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Seizure. 2009 Jul;18(6):440-5. doi: 10.1016/j.seizure.2009.04.004. Epub 2009 May 5.

A study of 63 cases with eyelid myoclonia with or without absences: type of seizure or an epileptic syndrome?

Author information

1
Neurology Department, Hospital Nacional de PediatrĂ­a. Prof Dr Juan P Garrahan, Buenos Aires, Argentina. rhcaraballo@arnet.com.ar

Abstract

PURPOSE:

Eyelid myoclonia and absences (EMA) induced by eye closure associated with brief, fast, and generalized paroxysms of polyspikes and waves was considered as an epileptic syndrome and a type of seizure as well. We analyzed the electroclinical features and evolution of EMA, and tried to determine if it represents a well-defined epileptic syndrome or a non-specific condition associated to other epilepsies.

METHODS:

Between June 1994 and June 2005, 63 patients who met diagnostic criteria of EMA were enrolled in the study and have been followed up to the present time.

RESULTS:

Two main groups could be identified. The first group was divided into two subgroups. One subgroup of 28 patients presented EMA associated with infrequent generalized tonic-clonic seizures (GTCS), and the other 1 of 9 patients presented early-onset EMA refractory to antiepileptic drugs (AEDs), associated or not with GTCS and mental retardation. Four of them had self-induced seizures. The second group included 26 patients with EMA associated with GTCS and/or massive myoclonias, or GTCS induced by intermittent photic stimulation. All these patients had electroclinical features compatible with idiopathic generalized epilepsies.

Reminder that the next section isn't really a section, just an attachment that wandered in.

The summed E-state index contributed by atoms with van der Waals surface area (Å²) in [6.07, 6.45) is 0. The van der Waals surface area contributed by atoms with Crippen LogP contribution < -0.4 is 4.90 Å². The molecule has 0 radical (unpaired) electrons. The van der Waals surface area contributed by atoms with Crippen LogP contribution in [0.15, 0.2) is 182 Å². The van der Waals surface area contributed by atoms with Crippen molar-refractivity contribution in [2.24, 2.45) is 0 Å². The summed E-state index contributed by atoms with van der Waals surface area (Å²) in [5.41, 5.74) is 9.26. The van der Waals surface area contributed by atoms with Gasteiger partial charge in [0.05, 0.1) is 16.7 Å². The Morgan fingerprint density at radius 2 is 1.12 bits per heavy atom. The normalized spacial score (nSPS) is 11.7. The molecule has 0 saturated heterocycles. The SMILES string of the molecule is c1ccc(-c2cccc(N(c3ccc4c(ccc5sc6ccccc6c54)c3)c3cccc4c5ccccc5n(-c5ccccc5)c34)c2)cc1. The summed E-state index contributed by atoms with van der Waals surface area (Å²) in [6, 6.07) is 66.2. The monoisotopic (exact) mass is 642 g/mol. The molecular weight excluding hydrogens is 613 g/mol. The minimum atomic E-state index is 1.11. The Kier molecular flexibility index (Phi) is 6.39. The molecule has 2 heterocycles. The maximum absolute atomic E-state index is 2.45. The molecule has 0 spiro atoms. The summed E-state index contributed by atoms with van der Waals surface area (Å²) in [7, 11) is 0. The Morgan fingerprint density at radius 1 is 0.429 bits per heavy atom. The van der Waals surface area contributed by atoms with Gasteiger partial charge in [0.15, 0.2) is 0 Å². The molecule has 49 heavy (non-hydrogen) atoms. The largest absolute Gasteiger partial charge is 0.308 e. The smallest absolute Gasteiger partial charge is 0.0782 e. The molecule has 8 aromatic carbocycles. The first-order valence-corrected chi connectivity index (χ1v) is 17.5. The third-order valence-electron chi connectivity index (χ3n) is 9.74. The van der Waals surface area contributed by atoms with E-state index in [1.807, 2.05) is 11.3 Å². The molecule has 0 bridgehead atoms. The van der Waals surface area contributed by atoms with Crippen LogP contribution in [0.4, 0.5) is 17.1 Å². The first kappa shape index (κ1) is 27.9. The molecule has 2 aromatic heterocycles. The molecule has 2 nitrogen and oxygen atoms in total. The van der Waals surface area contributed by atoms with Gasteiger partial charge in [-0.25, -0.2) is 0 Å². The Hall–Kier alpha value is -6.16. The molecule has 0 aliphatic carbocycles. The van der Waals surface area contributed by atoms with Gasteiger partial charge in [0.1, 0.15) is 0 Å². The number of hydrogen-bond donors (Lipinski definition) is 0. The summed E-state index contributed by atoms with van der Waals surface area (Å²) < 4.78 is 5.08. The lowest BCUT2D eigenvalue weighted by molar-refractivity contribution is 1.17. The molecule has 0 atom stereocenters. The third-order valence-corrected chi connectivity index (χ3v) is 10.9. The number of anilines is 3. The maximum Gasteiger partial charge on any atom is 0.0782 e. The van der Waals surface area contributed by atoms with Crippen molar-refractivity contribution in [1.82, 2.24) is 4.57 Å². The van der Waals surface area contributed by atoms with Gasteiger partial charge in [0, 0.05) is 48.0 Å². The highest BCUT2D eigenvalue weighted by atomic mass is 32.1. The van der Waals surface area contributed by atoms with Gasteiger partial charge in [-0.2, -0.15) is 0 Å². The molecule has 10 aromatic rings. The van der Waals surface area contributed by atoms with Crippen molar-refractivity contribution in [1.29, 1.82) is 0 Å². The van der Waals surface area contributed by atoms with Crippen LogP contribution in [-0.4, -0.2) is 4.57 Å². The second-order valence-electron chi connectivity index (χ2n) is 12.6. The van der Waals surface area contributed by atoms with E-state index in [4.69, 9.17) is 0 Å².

CONCLUSION:

In the first group, EMA should be considered as a photosensitive idiopathic epileptic syndrome. A subgroup of early-onset of EMA refractory to AEDs, associated or not with GTCS and mental retardation should also be considered as a variant or a distinct photosensitive idiopathic epileptic syndrome. Finally, in the second group EMA may correspond to a type of seizures in idiopathic generalized epilepsies.

PMID:
19419888
DOI:
10.1016/j.seizure.2009.04.004
[Indexed for MEDLINE]
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